“At every stage, the instinct of the culture is to circle the wagons and enforce a false narrative.”
—Freelance journalist Jamie Kalven, who broke the Laquan McDonald story
Crime is bad enough.
A code of silence is worse.
It continues to be true in the case of David Koschman. I’ll get to that in a moment.
And it’s true in the case of Laquan McDonald, who was shot 16 times by one Chicago Police officer in October 2014 as other officers who chose restraint looked on.
Now, by virtue of an order by Cook County Judge Franklin Valderrama, video of the McDonald shooting must be released so the public can see what neither Mayor Emanuel nor CPD has wanted us to see for 13 months.
The teenager was killed in a tumultuous time. Ferguson, Missouri, had recently jumped off in riots after a police shooting of a young man, and Mayor Rahm Emanuel was entering a tougher-than-expected re-election battle.
The police department and the police union both quickly put out stories about how McDonald continued to approach the officer and therefore was shot. The story would have disappeared had it not been for an anonymous city employee telling freelance journalist Jamie Kalven and University of Chicago civil rights attorney Craig Futterman that video would tell a very different story.
But it took until five days after Emanuel’s April election victory for the City Council to learn about the incident, when it was asked to give the McDonald family $5 million without the family ever filing a lawsuit.
That same day, the city approved a much smaller sum, $250,000, to Nanci Koschman, mother of 21-year-old David, who died from a single punch at the hands of Mayor Richard M. Daley’s nephew, R.J. Vanecko in 2004.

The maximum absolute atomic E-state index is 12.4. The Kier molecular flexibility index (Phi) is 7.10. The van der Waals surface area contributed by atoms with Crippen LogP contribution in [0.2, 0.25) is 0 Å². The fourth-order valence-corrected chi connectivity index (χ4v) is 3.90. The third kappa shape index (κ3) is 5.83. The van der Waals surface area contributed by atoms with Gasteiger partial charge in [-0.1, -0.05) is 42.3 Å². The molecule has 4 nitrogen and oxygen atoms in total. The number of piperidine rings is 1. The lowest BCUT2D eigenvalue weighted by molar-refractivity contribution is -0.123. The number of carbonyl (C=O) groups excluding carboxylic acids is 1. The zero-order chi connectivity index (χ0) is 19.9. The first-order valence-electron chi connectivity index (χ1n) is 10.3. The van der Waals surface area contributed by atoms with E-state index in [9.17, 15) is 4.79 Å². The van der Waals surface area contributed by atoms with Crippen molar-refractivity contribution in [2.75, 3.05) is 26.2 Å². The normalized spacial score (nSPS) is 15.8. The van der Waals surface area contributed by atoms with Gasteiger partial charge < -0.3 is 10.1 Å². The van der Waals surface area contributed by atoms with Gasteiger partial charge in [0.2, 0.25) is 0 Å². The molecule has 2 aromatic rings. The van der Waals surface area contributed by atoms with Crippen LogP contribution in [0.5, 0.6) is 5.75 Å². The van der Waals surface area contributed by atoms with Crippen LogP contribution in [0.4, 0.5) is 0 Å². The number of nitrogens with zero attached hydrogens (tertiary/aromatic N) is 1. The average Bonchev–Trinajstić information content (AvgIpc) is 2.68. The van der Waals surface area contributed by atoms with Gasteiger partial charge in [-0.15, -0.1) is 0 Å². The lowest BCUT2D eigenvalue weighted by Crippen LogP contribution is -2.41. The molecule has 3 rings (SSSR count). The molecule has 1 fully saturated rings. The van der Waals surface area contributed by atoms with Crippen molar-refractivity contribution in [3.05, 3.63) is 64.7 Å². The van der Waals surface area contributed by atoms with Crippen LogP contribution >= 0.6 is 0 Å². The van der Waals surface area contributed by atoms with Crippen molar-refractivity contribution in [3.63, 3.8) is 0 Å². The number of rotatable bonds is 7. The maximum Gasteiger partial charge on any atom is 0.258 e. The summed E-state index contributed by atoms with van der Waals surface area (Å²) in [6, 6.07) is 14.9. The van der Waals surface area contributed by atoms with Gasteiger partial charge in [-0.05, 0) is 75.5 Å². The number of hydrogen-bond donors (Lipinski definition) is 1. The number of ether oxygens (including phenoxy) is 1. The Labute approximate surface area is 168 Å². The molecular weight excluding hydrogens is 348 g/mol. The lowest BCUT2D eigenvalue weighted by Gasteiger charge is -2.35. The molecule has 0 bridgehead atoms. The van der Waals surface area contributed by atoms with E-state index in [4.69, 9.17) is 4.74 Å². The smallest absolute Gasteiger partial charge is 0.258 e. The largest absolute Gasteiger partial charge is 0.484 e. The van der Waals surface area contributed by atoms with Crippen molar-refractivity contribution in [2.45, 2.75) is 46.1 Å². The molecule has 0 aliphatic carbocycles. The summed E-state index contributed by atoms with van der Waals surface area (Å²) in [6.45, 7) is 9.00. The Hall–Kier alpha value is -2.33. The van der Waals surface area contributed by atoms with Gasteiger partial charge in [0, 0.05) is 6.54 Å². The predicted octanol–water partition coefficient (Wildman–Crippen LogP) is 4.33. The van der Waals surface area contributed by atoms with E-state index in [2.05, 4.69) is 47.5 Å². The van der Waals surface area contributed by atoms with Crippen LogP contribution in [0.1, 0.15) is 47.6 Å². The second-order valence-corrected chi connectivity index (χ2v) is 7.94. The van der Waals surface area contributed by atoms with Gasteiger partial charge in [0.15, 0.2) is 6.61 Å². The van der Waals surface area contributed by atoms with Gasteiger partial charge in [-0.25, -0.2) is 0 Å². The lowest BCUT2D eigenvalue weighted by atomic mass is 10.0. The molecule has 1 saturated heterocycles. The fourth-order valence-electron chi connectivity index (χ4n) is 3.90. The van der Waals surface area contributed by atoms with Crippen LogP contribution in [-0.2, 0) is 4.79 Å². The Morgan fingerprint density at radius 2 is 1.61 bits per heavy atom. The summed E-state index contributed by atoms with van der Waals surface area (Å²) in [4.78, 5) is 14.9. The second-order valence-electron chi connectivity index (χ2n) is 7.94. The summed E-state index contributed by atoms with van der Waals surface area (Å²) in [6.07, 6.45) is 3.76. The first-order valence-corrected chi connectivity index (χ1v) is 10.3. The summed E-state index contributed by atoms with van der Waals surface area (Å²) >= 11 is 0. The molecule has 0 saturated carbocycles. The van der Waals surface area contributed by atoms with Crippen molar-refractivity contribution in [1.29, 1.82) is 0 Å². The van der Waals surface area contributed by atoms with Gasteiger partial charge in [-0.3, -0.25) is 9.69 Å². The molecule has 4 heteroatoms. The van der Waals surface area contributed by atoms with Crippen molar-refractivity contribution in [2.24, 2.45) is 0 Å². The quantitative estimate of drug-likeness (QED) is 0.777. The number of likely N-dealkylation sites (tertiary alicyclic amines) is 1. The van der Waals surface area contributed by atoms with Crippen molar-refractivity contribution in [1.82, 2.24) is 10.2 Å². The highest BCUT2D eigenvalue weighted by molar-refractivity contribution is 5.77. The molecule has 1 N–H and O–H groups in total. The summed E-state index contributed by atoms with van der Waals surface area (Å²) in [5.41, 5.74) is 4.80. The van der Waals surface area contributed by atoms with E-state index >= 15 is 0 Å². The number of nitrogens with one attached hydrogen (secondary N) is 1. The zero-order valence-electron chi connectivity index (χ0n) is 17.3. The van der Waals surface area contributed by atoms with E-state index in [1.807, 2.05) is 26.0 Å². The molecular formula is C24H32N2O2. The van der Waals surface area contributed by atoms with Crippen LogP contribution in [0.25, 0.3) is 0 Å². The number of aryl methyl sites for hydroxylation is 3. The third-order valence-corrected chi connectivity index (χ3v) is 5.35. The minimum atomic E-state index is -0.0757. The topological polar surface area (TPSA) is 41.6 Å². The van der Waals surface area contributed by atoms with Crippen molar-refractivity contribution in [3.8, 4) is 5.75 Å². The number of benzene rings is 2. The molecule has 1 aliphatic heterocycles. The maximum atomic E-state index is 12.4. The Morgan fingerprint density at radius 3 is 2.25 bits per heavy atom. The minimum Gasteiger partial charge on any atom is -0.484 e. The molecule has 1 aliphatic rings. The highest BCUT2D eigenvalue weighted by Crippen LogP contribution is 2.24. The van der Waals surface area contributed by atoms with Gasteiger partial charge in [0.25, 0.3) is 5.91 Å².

“I see a connection between both cases in which there are efforts by CPD to potentially cover up wrongdoing by its own people or people who are politically connected,” said attorney Matt Topic, an expert on the Freedom of Information Act who has sued for information in the McDonald case and is still doing so in Koschman.
In each case, police argued the dead young man had caused his own death. McDonald by refusing to stop approaching the officer. And Koschman by being the “aggressor.”
In each case, the person who killed them, according to police, was acting in “self-defense.” But in both Koschman and McDonald cases, there were credible allegations that police tried to alter or suppress witness testimony; in each case video from businesses in the area went missing; and in each case the City of Chicago and the police department fought to deny or delay media FOIA requests.
In Koschman, Police Supt. Garry McCarthy actually promoted the case supervisor to chief of detectives even though he is still under investigation by the city inspector general for allegedly manufacturing evidence to exonerate the mayor’s nephew.
Is there any wonder why citizens distrust government when government keeps the public’s own information out of public view?
Follow Carol Marin on Twitter: @CarolMarin